Property Titles and Real Estate Investing

There are varying types of ownership in regards to Australian real estate, however the most common by far is freehold ownership. The others include leasehold ownership which has a finit limit and crown land where the commonwealth/state has the power to sell, lease or dispose of land. For the purpose of this article however we are focused on title specifics associated with freehold ownership.

When investing in property you need to not only determine the type of property you want but also the title arrangements you are willing to consider, as these will have investing implications and enforce certain responsibilities on you as the owner.

Property titles are a maintained by a state/territory based real estate registry which retains a public repository of information on real estate tenure. Property titles are also subject to state-based law which results in varying rules and requirements however all should include title information and details of registered interests impacting the property such as covenants, registered easements, leases and mortgages. This is why when buying a property it is essential to conduct a title search in order to ensure you are contracting with a vendor who is the registered proprietor, as well as the existence of other encumbrances that may impact your ownership and property development goals.

The most common type of titles you may encounter are:

Torrens Title

The Torrens system is how land registration is now operated within Australia, where by title to real estate is created by the act of registration. As a result when the sale of a property under the Torren system occurs, the buyer is granted legal title on registration of the transfer.

Property under a Torrens title effectively grants the owner full rights within the boundaries of the land, however this is still subject to state laws e.g. easements within the property where state bodies have legal access rights etc. Torrens title properties are also typically subject to rates and potentially land tax.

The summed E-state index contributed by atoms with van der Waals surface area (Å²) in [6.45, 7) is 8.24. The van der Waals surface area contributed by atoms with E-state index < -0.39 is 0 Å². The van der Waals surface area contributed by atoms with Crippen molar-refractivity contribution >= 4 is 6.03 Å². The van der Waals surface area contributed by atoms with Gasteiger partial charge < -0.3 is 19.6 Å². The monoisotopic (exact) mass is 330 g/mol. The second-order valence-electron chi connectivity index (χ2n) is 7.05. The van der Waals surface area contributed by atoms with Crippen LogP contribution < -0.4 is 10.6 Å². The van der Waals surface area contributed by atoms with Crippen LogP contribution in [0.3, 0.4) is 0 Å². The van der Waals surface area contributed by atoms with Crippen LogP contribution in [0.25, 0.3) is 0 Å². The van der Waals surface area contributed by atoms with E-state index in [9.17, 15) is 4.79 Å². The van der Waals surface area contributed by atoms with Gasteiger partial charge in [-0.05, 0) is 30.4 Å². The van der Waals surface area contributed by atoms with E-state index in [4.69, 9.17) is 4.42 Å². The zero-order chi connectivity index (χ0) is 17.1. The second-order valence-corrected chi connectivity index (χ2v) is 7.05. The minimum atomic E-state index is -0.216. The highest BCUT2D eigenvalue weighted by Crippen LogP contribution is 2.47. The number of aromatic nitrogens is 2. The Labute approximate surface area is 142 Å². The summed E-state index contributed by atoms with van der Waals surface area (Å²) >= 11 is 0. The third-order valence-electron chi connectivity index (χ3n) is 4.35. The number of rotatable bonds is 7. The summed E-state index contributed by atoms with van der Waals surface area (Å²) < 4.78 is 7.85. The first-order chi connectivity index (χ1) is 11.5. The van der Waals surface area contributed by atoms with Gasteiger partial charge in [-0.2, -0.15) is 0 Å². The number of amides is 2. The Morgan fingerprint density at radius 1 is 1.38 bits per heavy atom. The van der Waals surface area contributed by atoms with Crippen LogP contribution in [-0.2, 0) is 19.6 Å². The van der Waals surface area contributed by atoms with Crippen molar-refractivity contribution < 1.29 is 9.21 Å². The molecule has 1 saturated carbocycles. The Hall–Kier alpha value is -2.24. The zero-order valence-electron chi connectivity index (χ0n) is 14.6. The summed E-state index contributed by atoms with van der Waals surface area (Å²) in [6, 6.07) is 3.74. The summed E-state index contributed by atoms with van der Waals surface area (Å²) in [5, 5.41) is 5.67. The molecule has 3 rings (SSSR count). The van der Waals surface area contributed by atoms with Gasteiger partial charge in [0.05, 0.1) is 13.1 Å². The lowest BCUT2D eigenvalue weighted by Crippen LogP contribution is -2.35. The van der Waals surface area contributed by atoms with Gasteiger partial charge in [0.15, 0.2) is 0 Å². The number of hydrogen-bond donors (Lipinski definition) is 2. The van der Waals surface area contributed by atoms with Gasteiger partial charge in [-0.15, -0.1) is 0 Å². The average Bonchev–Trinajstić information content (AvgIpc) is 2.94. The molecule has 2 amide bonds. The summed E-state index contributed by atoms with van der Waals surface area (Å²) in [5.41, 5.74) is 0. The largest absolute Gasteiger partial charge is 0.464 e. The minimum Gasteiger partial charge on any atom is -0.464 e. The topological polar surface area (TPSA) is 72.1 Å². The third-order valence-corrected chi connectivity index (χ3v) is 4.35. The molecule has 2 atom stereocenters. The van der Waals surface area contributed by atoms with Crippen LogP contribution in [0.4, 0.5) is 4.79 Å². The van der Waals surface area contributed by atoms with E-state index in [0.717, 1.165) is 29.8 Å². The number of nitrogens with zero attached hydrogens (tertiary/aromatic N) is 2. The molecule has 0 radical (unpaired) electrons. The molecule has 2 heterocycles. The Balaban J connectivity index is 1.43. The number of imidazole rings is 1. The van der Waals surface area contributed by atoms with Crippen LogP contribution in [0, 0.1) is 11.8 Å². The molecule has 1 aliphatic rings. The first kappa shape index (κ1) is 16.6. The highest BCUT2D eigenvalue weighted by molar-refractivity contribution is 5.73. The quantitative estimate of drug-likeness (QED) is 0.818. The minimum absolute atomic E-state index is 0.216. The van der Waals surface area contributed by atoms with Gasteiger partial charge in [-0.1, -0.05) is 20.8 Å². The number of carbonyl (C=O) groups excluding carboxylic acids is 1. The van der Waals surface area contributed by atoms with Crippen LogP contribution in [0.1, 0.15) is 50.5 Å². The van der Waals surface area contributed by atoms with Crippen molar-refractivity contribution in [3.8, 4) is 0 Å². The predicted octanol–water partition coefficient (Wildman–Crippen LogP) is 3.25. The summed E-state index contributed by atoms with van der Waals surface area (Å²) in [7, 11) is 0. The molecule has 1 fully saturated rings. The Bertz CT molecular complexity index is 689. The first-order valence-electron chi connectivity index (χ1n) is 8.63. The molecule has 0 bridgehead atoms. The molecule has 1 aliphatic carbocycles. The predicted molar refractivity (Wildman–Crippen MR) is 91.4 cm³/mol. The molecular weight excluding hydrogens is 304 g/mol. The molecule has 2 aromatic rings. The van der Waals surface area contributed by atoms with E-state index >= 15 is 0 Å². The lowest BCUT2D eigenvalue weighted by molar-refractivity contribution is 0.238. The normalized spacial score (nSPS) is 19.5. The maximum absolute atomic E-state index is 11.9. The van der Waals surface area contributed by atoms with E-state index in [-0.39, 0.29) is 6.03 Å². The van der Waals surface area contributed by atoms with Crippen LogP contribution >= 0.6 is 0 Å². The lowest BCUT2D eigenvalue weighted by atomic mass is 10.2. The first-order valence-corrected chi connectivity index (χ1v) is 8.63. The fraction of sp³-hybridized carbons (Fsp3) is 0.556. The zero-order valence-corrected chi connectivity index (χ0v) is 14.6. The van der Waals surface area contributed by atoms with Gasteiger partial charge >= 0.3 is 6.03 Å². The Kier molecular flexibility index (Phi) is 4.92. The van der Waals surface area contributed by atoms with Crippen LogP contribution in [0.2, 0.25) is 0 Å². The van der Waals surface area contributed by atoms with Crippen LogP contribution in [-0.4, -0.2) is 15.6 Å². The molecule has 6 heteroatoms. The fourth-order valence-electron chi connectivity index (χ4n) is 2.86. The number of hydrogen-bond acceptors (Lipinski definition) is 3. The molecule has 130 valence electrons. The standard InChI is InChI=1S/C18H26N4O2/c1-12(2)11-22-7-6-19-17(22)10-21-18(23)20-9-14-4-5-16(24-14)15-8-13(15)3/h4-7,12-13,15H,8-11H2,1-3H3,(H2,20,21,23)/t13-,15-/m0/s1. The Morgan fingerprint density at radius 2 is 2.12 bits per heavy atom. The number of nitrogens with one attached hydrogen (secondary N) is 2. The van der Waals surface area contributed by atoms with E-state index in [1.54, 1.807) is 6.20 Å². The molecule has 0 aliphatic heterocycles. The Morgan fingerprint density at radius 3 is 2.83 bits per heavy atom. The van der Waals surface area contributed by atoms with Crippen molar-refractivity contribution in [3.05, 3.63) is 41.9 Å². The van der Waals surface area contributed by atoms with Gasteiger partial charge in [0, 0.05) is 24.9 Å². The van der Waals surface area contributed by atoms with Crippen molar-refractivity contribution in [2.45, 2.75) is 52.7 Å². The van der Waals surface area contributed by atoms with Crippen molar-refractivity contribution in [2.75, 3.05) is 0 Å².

Old System Title (‘general law’ land)

This was the previous system of land title, where title was established by looking at a chain of transactions and events dating back to the original owner (“root of title”). Whilst most properties previously existing under this title have been converted to Torrens Title, or will be on sale of the property, extra due diligence should be undertaken to ensure the vendor has unfettered ownership.

Strata Title

This title is generally applicable to property types such as units, serviced apartments, villas and townhouses. The title recognises that the property may have areas in common and as such is granted ownership of a ‘unit’ of the larger complex and membership in the body corporate (there is a legal obligation for a body corporate to exist). Due to the nature of properties under a Strata Title there are additional obligations that need to be met by owners such as payment of a strata levy which covers maintenance costs of the common areas as well as a sinking fund for future re/developments. Most Body corporates will also establish their own set of by-laws, with one topic that has been in the press of late being the banning of smoking within apartment complexes.

Community Title

Typically this title is a result of a subdivision where property owners receive a Torrens Title for their property lot, but also become members of a body corporate where they share in ownership of common facilities and typically subject to some form of levy for upkeep.

Company Title

This is an older form of title where owners are shareholders in a private company, therefore you actually have shares as opposed to a property title. Being a shareholder you are entitled to exclusive occupation/possession of the property however should you wish to sell, lease or transfer your shareholding approval is required by the company (or majority of shareholders).

This title type imposes quite a few challenges for a property owner.

 

Each property type and title will have their own merits however the key is to know as much information about your particular investment as possible to place yourself in a position of control and also less stress. For example investing in a Strata title property may mean you are more subject to financial movements as a result of purchases/sales by other neighbouring tenants, however you may also find if the property under the body corporate has a particularly healthy sinking fund that strata levies are relatively low. When investigating a potential investment it is also important to keep in mind your future goals for the property and ensure the property title e.g. is the land able to subdivided, or are there any covenants on the title that would restrict the development of a granny flat.

Your Buyers agent will not only be able to guide you with the above potential investment questions but also steer you in the right direction of qualified professionals that can assist in your due diligence process around areas such as title search etc.

About the Author: David is an avid web, finance and property geek who decided to combine these interests and found BAG in his spare time. If you have thoughts, issues or questions you can find him at LinkedIn, Google+ or alternatively drop him an email david at buyersagentguide.com.au

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